Eric Sunshine <sunshine <at> sunshineco.com> writes:
> In fact, this change is not table-driven (emphasis on *driven*). It
> merely moves the strings into a table, but all the logic is still in
> the code. To be table-driven, the logic would be encoded in the table
> as well, and that logic would *drive* the code.
> This is not to say that the code must be table-driven. The GSoC
> microproject merely asks if doing so would make sense. Whether it
> would is for you to decide, and then to explain to reviewers the
> reason(s) why you did or did not make it so.
> The if-chain is just sufficiently complex that the print messages may
> actually help the reader understand the logic of the code, so this
> argument seems specious.
I understand now after reading your review. I will try to fix this in a
> Matthieu already mentioned  that this sort of "lego" string
> construction is not internationalization-friendly. See section 4.3 
> of the gettext manual for details.
I was hoping to get away with using less memory by having only four entries
in the table. I suppose that is not possible. The rebasing check can still
be moved outside of the four if statements and calculate the index
correctly. The strings would then have to be arranged in such a way to make
Using a multiple-dimension array as suggested in other submissions for this
particular microproject would probably be better, but it has already been done.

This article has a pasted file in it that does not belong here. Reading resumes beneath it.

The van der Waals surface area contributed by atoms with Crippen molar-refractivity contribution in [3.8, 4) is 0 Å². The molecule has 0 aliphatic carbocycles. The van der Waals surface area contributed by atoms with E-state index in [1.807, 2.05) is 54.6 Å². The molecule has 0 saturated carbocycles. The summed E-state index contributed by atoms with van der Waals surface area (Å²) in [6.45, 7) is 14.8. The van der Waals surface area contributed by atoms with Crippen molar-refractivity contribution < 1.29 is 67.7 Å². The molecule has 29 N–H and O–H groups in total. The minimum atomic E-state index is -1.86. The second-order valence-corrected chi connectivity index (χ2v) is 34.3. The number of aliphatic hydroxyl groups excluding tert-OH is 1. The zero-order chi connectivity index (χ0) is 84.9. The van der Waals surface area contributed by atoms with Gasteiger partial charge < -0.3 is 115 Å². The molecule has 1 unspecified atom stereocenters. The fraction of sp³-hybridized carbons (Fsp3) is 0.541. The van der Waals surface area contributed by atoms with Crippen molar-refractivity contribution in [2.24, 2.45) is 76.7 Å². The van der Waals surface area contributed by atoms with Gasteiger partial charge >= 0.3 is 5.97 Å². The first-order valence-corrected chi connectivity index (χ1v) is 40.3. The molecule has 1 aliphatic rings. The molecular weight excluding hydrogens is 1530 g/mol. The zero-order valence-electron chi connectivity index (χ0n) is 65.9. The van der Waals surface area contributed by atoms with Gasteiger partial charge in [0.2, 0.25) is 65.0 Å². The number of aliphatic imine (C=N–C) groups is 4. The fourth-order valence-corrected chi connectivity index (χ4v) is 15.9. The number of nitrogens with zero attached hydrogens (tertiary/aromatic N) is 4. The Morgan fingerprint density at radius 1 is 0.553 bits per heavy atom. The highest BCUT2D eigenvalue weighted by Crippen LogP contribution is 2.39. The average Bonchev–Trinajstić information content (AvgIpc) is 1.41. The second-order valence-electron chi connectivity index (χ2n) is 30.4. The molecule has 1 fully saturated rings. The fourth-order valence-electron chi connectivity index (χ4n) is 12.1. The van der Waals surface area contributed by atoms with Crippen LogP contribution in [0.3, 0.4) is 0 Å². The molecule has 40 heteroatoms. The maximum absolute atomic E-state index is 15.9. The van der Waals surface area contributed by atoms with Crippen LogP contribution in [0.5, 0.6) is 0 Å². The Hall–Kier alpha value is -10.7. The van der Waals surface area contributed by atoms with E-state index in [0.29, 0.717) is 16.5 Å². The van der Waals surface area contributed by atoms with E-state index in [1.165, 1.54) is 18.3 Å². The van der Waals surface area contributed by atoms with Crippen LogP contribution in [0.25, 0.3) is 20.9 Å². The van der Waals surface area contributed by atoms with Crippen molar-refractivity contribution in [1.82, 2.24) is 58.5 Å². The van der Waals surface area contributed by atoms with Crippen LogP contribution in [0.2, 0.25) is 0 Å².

> These hard-coded indexing constants (0, 1, 2, 3) are fragile and
> convey little meaning to the reader. Try to consider how to compute
> the index into verbose_prints based upon the values of
> 'remote_is_branch' and 'origin'. What are the different ways you could
> do so?
I was going to do something like this: if !remote_is_branch the index goes
incremented by 2, because the first two entries are of no interest and if
!origin, the index is incremented by 1. This would correctly compute the
index. It should also work with the rebasing check if the four
rebasing-specific messages are at the end of the table and when rebasing the
index is set to start at those messages.
The reason I did not go with this is because I would still need the four ifs
in order to keep the bug check part of the code. I might be able to find a
work-around for it on the second attempt.
I have seen N_() used in other code but I wasn't sure what its purpose was.
Thank you very much for the review.
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